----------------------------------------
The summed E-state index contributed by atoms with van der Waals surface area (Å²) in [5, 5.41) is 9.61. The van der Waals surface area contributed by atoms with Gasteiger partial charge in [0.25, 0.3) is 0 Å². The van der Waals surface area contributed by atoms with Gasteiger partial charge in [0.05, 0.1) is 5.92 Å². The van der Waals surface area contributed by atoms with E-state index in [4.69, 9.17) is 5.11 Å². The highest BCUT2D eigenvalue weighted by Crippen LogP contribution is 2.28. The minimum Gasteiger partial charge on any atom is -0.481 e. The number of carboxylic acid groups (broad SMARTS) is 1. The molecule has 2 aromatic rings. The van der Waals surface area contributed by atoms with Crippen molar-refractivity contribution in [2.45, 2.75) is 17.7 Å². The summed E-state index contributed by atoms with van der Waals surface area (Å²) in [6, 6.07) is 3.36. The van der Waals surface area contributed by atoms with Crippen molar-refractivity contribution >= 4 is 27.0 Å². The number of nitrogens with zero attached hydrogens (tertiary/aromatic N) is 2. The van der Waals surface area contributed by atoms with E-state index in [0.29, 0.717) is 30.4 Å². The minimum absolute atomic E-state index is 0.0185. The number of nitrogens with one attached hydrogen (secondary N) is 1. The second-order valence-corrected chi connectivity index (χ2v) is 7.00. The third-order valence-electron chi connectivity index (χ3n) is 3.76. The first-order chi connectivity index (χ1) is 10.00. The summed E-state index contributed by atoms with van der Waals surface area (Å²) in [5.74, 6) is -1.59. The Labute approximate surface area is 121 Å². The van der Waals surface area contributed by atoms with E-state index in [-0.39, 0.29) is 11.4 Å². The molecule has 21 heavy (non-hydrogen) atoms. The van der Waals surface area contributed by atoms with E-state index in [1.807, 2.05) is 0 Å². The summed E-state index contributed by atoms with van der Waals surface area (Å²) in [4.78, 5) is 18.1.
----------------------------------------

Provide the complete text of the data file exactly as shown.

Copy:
The summed E-state index contributed by atoms with van der Waals surface area (Å²) in [5, 5.41) is 9.61. The van der Waals surface area contributed by atoms with Gasteiger partial charge in [0.25, 0.3) is 0 Å². The van der Waals surface area contributed by atoms with Gasteiger partial charge in [0.05, 0.1) is 5.92 Å². The van der Waals surface area contributed by atoms with E-state index in [4.69, 9.17) is 5.11 Å². The highest BCUT2D eigenvalue weighted by Crippen LogP contribution is 2.28. The minimum Gasteiger partial charge on any atom is -0.481 e. The number of carboxylic acid groups (broad SMARTS) is 1. The molecule has 2 aromatic rings. The van der Waals surface area contributed by atoms with Crippen molar-refractivity contribution in [2.45, 2.75) is 17.7 Å². The summed E-state index contributed by atoms with van der Waals surface area (Å²) in [6, 6.07) is 3.36. The van der Waals surface area contributed by atoms with Crippen molar-refractivity contribution >= 4 is 27.0 Å². The number of nitrogens with zero attached hydrogens (tertiary/aromatic N) is 2. The van der Waals surface area contributed by atoms with E-state index in [0.29, 0.717) is 30.4 Å². The minimum absolute atomic E-state index is 0.0185. The number of nitrogens with one attached hydrogen (secondary N) is 1. The second-order valence-corrected chi connectivity index (χ2v) is 7.00. The third-order valence-electron chi connectivity index (χ3n) is 3.76. The first-order chi connectivity index (χ1) is 10.00. The summed E-state index contributed by atoms with van der Waals surface area (Å²) in [5.74, 6) is -1.59. The Labute approximate surface area is 121 Å². The van der Waals surface area contributed by atoms with E-state index in [-0.39, 0.29) is 11.4 Å². The molecule has 21 heavy (non-hydrogen) atoms. The van der Waals surface area contributed by atoms with E-state index in [1.807, 2.05) is 0 Å². The summed E-state index contributed by atoms with van der Waals surface area (Å²) in [4.78, 5) is 18.1.